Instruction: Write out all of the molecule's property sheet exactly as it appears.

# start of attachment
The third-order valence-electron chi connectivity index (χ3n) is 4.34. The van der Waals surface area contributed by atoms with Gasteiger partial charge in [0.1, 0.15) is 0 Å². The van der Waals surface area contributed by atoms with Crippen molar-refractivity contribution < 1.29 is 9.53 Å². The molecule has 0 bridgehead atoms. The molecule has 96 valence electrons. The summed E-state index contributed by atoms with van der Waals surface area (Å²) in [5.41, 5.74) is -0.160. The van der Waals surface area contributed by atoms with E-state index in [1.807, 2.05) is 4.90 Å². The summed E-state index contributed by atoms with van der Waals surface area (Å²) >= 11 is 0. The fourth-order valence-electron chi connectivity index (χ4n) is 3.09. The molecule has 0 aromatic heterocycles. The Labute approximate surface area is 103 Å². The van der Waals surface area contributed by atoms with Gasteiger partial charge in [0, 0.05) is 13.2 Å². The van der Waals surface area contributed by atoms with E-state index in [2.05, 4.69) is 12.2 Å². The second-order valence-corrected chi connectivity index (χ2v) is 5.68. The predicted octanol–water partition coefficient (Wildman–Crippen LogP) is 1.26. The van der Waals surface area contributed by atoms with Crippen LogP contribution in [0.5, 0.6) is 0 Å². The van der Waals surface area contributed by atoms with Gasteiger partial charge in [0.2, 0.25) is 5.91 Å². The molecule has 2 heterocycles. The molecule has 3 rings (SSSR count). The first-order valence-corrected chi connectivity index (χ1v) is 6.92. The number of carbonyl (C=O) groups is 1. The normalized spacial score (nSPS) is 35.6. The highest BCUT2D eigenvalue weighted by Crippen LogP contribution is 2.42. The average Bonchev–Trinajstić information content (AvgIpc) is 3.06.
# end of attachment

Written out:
The third-order valence-electron chi connectivity index (χ3n) is 4.34. The van der Waals surface area contributed by atoms with Gasteiger partial charge in [0.1, 0.15) is 0 Å². The van der Waals surface area contributed by atoms with Crippen molar-refractivity contribution < 1.29 is 9.53 Å². The molecule has 0 bridgehead atoms. The molecule has 96 valence electrons. The summed E-state index contributed by atoms with van der Waals surface area (Å²) in [5.41, 5.74) is -0.160. The van der Waals surface area contributed by atoms with E-state index in [1.807, 2.05) is 4.90 Å². The summed E-state index contributed by atoms with van der Waals surface area (Å²) >= 11 is 0. The fourth-order valence-electron chi connectivity index (χ4n) is 3.09. The molecule has 0 aromatic heterocycles. The Labute approximate surface area is 103 Å². The van der Waals surface area contributed by atoms with Gasteiger partial charge in [0, 0.05) is 13.2 Å². The van der Waals surface area contributed by atoms with E-state index in [2.05, 4.69) is 12.2 Å². The second-order valence-corrected chi connectivity index (χ2v) is 5.68. The predicted octanol–water partition coefficient (Wildman–Crippen LogP) is 1.26. The van der Waals surface area contributed by atoms with Crippen LogP contribution in [0.5, 0.6) is 0 Å². The van der Waals surface area contributed by atoms with Gasteiger partial charge in [0.2, 0.25) is 5.91 Å². The molecule has 2 heterocycles. The molecule has 3 rings (SSSR count). The first-order valence-corrected chi connectivity index (χ1v) is 6.92. The number of carbonyl (C=O) groups is 1. The normalized spacial score (nSPS) is 35.6. The highest BCUT2D eigenvalue weighted by Crippen LogP contribution is 2.42. The average Bonchev–Trinajstić information content (AvgIpc) is 3.06.